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    CREA S-30. Poetry Writing

    Instructor: Stephanie Burt
    Day & Time: Mondays & Wednesdays 12:00-3:00pm (EDT)
    Summer 7-week session | CRN 34505
    Limited to 15 students

    This course is about writing—and, therefore, reading—many kinds of poetry, including brand new open forms, very old rhymed and metered forms, digital native forms, parodies, and (as Yeats put it) "imitation of great masters." It offers a chance to expand the potential for your own writing, taught mostly in workshop format, as well as a way to find models and allies.

    This course meets via ...

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    English 173bl. The Black Lyric

    Instructor: Tracy K. Smith
    Thursday, 3:00-5:00pm | Location: TBA

    African American poets have long embraced the private freedoms of the lyric poem—freedom to claim the authority of an uncontested first person “I”; freedom to wrangle language into new and startling forms; freedom to depart as needed from the strictures of linear reality. And yet, from its earliest iterations, African American poetry has also concerned itself with correcting and complicating the official narrative of Black life and Black subjectivity in America. This course will explore the means by which Black poets have innovated upon the lyric tradition to accommodate a sense of allegiance to a collective. In this tradition, the lyric poem has become a powerful tool with which to ponder the dynamics of self and other, intimate and political—and justice and injustice. Course readings will include work by seminal 20th Century American figures such as Langston Hughes, Gwendolyn Brooks, Robert Hayden and Lucille Clifton, as well as contemporary voices like Jericho Brown, Tyehimba Jess, Morgan Parker, Eve L. Ewing and others. We will also devote attention to lyric corollaries in film, music, visual art and performance. Students will be encouraged to respond to course themes and texts in both critical and creative form.

    Note: This course satisfies the English Concentration "Poets" requirement for the Class of 2022.

    English Cdpr. Devotional Poetry

    Instructor: Josh Bell
    Tuesday, 6:00-8:45pm | Location: TBA
    Enrollment: limited to 12 students

    In this workshop we will focus on the devotional poetry of John Donne, George Herbert, Henry Vaughan, and GM Hopkins, looking first into certain texts of the Old Testament—Psalms, Song of Solomon, Book of Job—from which so much of devotional poetry extends. In conversation with these four poets, students can expect to build and execute their own plaintive lyric “I,” design new ecstatic/meditative soundscape, and plan and deliver the imagistic configurations that will best give them direct-line access to the God (or gods) of their own choice or invention. As this a poetry workshop, all assignments will be creative.

    Supplemental Application Information: TBA

    Apply via Submittable (deadline TBA)

    English 152kd. Keats Isn't Dead: How We Live Romanticism

    Instructor: Vidyan Ravinthiran
    Monday & Wednesday, 10:30-11:45am | Location: TBA
    Course Website

    Our thoughts and feelings about identity, self-expression, and the power of the imagination draw on the British Romantic poetry of the Long Eighteenth Century--whether we've read any or not. Focusing on John Keats (his key poems, and his key ideas, about 'negative capability', the 'camelion poet', and so on), this course makes unconventional connections into the twentieth, and twenty-first century. Tracking issues of race, class, gender and sexuality, we'll bounce from Keats into war verse; African-American poetries; world/postcolonial writing; the literature of social class; feminist experimentalism; and constructions of masculinity. Concentrators will learn how to analyze poetry in both closed and open forms.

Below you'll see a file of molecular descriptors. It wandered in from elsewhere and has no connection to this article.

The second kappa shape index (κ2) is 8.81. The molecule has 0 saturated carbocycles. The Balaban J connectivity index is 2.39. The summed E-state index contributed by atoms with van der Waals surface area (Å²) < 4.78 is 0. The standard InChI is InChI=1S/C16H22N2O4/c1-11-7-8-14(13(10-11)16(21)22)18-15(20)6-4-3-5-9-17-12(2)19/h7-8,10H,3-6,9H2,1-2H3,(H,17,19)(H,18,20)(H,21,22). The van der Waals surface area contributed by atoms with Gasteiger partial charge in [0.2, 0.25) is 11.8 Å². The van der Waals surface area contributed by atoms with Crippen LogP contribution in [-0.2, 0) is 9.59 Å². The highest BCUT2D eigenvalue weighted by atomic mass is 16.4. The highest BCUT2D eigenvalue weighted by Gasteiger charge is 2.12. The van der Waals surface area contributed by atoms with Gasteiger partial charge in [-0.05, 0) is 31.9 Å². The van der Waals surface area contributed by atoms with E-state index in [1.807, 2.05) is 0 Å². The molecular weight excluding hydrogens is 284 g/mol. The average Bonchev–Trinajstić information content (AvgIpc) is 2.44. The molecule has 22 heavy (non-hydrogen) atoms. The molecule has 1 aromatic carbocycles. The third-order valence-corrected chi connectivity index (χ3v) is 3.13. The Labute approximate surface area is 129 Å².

Note: This course satisfies the English Concentration "Poets" requirement for the Class of 2022; formerly offered as English 58: Poets. 

    English 90kb. Poems of Seamus Heaney and Thomas Hardy

    Instructor: Elaine Scarry
    Thursday, 3:00-5:00 pm | Location: TBA
    Course Website
    Enrollment: Limited to 15 students

    Written a century apart, the poems of Seamus Heaney and Thomas Hardy create an urgent call and response between earth and under-earth. The poets share metrical virtuosity, compressed lyric forms, the unfolding of personal history within public crisis and transformation, and the recognition that the acuity of sentience - the daily practice of exquisitely precise perceptual acts - is the ethical center of our brief stay above ground.

    English Capr. Poetry: Workshop

    Instructor: Jorie Graham
    Section 001: Tuesday, 6:00-8:45pm | Location: TBA
    Section 002: Wednesday, 6:00-8:45pm | Location: TBA

    Please note that these courses will be offered on Zoom and will meet remotely for the Spring 2022 semester.

    Enrollment: Each section is limited to 12 students

    Open by application to both undergraduates and graduates. Class lasts 3 hours and includes the study of poetic practice in conjunction with the discussion of student work.

    Supplemental Application Information: Please submit a portfolio including a letter of interest, ten poems, and a list of classes (taken at Harvard or elsewhere) that seem to have bearing on your enterprise.

    Apply via Submittable (deadline TBA)

    English 184. Foundations of Lyric Poetry

    Instructor: Peter Sacks
    Wednesdays, 12:00-2:00pm | Location: Online

    Please note that this course will be offered on Zoom and will meet remotely for the Spring 2022 semester.

    An introduction to the fundamentals of Lyric poetry.

    Note: This course satisfies the English Concentration "Poets" requirement for the Class of 2022; formerly offered as English 55: Poets.